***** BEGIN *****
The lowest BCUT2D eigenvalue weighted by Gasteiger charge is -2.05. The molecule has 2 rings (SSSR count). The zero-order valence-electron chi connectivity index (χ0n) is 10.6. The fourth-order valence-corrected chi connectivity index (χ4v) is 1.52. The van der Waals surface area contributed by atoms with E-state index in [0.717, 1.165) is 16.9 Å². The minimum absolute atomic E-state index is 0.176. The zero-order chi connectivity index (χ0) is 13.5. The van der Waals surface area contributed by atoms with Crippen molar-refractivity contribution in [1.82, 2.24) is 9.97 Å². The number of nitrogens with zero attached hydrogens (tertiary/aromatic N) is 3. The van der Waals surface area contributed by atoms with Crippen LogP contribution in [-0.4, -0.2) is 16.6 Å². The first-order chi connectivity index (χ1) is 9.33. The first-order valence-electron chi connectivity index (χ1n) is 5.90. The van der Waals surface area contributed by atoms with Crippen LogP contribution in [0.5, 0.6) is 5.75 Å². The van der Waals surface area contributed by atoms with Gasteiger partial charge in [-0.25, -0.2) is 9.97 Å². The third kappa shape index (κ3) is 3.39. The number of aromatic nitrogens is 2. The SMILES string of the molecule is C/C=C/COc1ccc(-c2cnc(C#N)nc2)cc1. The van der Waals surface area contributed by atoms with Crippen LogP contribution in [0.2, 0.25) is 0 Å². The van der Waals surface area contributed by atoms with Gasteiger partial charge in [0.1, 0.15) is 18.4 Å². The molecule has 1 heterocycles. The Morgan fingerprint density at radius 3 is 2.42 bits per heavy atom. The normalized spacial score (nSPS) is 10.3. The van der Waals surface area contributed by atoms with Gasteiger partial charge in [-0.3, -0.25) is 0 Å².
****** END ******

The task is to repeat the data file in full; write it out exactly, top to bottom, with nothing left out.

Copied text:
The lowest BCUT2D eigenvalue weighted by Gasteiger charge is -2.05. The molecule has 2 rings (SSSR count). The zero-order valence-electron chi connectivity index (χ0n) is 10.6. The fourth-order valence-corrected chi connectivity index (χ4v) is 1.52. The van der Waals surface area contributed by atoms with E-state index in [0.717, 1.165) is 16.9 Å². The minimum absolute atomic E-state index is 0.176. The zero-order chi connectivity index (χ0) is 13.5. The van der Waals surface area contributed by atoms with Crippen molar-refractivity contribution in [1.82, 2.24) is 9.97 Å². The number of nitrogens with zero attached hydrogens (tertiary/aromatic N) is 3. The van der Waals surface area contributed by atoms with Crippen LogP contribution in [-0.4, -0.2) is 16.6 Å². The first-order chi connectivity index (χ1) is 9.33. The first-order valence-electron chi connectivity index (χ1n) is 5.90. The van der Waals surface area contributed by atoms with Crippen LogP contribution in [0.5, 0.6) is 5.75 Å². The van der Waals surface area contributed by atoms with Gasteiger partial charge in [-0.25, -0.2) is 9.97 Å². The third kappa shape index (κ3) is 3.39. The number of aromatic nitrogens is 2. The SMILES string of the molecule is C/C=C/COc1ccc(-c2cnc(C#N)nc2)cc1. The van der Waals surface area contributed by atoms with Crippen LogP contribution in [0.2, 0.25) is 0 Å². The van der Waals surface area contributed by atoms with Gasteiger partial charge in [0.1, 0.15) is 18.4 Å². The molecule has 1 heterocycles. The Morgan fingerprint density at radius 3 is 2.42 bits per heavy atom. The normalized spacial score (nSPS) is 10.3. The van der Waals surface area contributed by atoms with Gasteiger partial charge in [-0.3, -0.25) is 0 Å².